I had my pre-surgery screening with the anesthesiology nurses today. This is a new process for the hospital to improve the flow of the surgical team, which is why I’ve never had to do it before. My most recent surgery was at an out-patient surgical center, and the last surgery I had at the hospital was from over ten years ago.
I mostly answered a bunch of questions about my health so the anesthesiologist could minimize my chances of dying during the surgery. You start out by filling out a 28 question form about your health. I’m not exactly sure why I bothered, because I then proceeded to the nurses office where she asked me about all the health problems I had just answered, plus about eighty others. She covered every possible health problem – skin, eyes, ears, kidneys, liver, heart (several times asked about heart problems, had I had an EKG, an EEG, or a chest X-ray? No, no, and turns out yes after my port surgery), and so on. Even seemingly random things like did you get a flu shot or a pneumonia shot? Have you ever had chicken pox, measles, or mumps? I really wanted to ask why they needed to know about all those details, but I figured the appointment would be twice as long if I started questioning their reasons, considering the number of questions they had.
Turns out I’m going to have a different level of anesthesia than I have in my two other surgeries. I found this out when the nurse mentioned I’d be on a ventilator while I was anesthetized, so my throat might be a little scratchy or sore after the surgery. I didn’t remember any such warning in the past, so I questioned why. Turns out, in surgery below the diaphragm, like the D&C I had after a miscarriage (my first pregnancy before Mr. Curiosity), you can get deeply anesthetized but still maintain your own airways. In light surgery, like for my port, they do “twilight anesthesia” where you’re only slightly out and, again, you maintain your own airways. The mastectomy is above the diaphragm and more in-depth, so I’ll be deeper under and need the ventilator.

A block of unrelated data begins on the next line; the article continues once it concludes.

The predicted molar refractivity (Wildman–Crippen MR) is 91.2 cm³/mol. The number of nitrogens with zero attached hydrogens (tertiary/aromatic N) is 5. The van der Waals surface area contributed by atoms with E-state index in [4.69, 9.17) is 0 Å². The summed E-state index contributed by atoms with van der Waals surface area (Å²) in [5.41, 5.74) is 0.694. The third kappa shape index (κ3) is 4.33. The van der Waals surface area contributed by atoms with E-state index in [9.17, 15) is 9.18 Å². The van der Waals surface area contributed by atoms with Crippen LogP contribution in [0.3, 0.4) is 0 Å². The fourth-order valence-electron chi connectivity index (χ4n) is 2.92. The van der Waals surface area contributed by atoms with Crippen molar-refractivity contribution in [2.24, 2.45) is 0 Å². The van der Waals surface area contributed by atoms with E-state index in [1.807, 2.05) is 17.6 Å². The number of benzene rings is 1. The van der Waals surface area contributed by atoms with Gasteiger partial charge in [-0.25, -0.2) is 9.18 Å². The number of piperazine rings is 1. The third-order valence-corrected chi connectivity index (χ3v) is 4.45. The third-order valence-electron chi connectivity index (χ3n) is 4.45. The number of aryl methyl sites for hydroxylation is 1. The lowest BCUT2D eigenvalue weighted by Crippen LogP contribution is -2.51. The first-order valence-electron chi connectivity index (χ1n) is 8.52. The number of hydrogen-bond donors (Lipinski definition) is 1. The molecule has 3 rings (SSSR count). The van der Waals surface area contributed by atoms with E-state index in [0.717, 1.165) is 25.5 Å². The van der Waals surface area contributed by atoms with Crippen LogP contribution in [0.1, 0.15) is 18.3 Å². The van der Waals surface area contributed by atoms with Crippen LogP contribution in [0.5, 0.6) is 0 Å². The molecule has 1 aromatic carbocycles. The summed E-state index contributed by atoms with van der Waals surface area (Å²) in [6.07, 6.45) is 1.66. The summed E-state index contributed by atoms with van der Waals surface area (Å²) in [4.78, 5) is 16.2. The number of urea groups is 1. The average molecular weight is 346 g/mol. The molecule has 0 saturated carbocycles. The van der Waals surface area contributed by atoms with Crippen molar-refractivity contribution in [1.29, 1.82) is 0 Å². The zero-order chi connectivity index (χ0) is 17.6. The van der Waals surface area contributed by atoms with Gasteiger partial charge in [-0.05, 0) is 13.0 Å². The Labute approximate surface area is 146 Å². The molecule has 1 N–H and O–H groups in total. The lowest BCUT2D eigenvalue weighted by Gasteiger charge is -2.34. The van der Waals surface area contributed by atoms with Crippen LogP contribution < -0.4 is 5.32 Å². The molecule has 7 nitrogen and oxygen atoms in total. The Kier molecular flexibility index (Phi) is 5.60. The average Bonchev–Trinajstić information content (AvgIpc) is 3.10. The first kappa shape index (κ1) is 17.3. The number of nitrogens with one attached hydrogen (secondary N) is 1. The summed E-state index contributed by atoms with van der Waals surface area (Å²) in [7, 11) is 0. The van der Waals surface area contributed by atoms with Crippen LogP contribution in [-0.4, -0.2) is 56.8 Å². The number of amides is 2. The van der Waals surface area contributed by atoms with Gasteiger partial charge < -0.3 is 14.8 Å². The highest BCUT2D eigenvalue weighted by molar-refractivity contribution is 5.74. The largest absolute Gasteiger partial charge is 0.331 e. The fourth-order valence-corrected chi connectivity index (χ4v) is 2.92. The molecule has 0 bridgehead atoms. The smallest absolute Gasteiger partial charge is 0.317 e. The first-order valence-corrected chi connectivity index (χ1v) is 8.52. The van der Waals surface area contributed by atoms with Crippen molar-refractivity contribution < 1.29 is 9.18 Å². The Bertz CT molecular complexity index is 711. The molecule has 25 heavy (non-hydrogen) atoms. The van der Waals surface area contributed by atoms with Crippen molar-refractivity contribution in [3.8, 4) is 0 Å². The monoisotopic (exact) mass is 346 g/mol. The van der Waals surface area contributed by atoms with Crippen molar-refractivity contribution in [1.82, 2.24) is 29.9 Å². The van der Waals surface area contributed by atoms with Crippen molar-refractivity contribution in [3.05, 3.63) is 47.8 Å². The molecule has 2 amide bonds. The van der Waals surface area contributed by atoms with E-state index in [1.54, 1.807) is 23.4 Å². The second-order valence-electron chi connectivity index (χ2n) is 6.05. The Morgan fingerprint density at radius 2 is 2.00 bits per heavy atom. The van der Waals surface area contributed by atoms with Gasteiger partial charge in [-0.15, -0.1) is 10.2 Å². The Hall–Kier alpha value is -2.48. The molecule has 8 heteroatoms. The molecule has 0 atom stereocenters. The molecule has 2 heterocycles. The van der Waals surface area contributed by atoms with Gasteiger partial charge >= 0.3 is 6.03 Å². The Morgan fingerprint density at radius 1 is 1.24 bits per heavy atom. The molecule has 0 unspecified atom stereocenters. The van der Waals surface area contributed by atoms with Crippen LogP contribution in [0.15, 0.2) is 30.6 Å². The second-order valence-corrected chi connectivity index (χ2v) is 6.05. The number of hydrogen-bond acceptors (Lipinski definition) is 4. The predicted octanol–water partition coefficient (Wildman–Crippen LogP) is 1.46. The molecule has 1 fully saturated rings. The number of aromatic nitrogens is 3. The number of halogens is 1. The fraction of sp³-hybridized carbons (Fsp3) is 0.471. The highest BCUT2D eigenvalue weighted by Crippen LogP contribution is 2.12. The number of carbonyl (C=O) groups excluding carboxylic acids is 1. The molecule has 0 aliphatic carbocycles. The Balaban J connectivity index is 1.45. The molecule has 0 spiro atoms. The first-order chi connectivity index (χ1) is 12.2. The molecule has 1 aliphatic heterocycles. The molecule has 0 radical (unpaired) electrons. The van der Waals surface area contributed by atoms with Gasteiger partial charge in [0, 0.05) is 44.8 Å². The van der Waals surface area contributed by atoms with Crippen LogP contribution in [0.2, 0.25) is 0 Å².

The day before, the nurse will call and let me know what time exactly the surgery will be. There’s the usual rule of no eating or drinking after midnight, so I really hope the surgery won’t be too late in the day. I get cranky when I get hungry. I also need to call the plastic surgeon. I decided to go with reconstruction with an implant, so I’ll need an appointment the day before surgery so he can do his measurements.